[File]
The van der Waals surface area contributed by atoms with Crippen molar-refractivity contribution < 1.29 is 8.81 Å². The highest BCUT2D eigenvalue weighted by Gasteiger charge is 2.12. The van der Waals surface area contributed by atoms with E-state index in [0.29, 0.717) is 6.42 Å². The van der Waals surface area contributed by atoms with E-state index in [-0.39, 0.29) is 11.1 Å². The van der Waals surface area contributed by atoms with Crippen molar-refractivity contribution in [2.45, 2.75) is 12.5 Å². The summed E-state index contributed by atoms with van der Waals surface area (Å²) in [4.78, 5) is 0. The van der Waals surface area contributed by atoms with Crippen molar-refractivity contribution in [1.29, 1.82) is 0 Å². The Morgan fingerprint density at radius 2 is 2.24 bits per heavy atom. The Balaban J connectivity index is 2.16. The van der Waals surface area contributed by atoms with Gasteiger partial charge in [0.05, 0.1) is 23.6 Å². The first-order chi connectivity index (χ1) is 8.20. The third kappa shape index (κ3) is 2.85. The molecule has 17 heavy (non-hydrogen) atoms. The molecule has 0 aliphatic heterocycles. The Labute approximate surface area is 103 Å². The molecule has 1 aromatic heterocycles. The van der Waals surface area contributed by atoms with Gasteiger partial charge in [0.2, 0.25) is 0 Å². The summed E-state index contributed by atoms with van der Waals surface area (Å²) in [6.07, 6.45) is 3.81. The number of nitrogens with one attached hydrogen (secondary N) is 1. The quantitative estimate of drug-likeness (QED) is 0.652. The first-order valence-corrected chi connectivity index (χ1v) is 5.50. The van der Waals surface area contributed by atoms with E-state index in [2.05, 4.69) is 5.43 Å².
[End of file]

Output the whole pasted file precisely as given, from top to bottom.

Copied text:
The van der Waals surface area contributed by atoms with Crippen molar-refractivity contribution < 1.29 is 8.81 Å². The highest BCUT2D eigenvalue weighted by Gasteiger charge is 2.12. The van der Waals surface area contributed by atoms with E-state index in [0.29, 0.717) is 6.42 Å². The van der Waals surface area contributed by atoms with E-state index in [-0.39, 0.29) is 11.1 Å². The van der Waals surface area contributed by atoms with Crippen molar-refractivity contribution in [2.45, 2.75) is 12.5 Å². The summed E-state index contributed by atoms with van der Waals surface area (Å²) in [4.78, 5) is 0. The van der Waals surface area contributed by atoms with Crippen molar-refractivity contribution in [1.29, 1.82) is 0 Å². The Morgan fingerprint density at radius 2 is 2.24 bits per heavy atom. The Balaban J connectivity index is 2.16. The van der Waals surface area contributed by atoms with Gasteiger partial charge in [0.05, 0.1) is 23.6 Å². The first-order chi connectivity index (χ1) is 8.20. The third kappa shape index (κ3) is 2.85. The molecule has 17 heavy (non-hydrogen) atoms. The molecule has 0 aliphatic heterocycles. The Labute approximate surface area is 103 Å². The molecule has 1 aromatic heterocycles. The van der Waals surface area contributed by atoms with Gasteiger partial charge in [0.2, 0.25) is 0 Å². The summed E-state index contributed by atoms with van der Waals surface area (Å²) in [6.07, 6.45) is 3.81. The number of nitrogens with one attached hydrogen (secondary N) is 1. The quantitative estimate of drug-likeness (QED) is 0.652. The first-order valence-corrected chi connectivity index (χ1v) is 5.50. The van der Waals surface area contributed by atoms with E-state index in [2.05, 4.69) is 5.43 Å².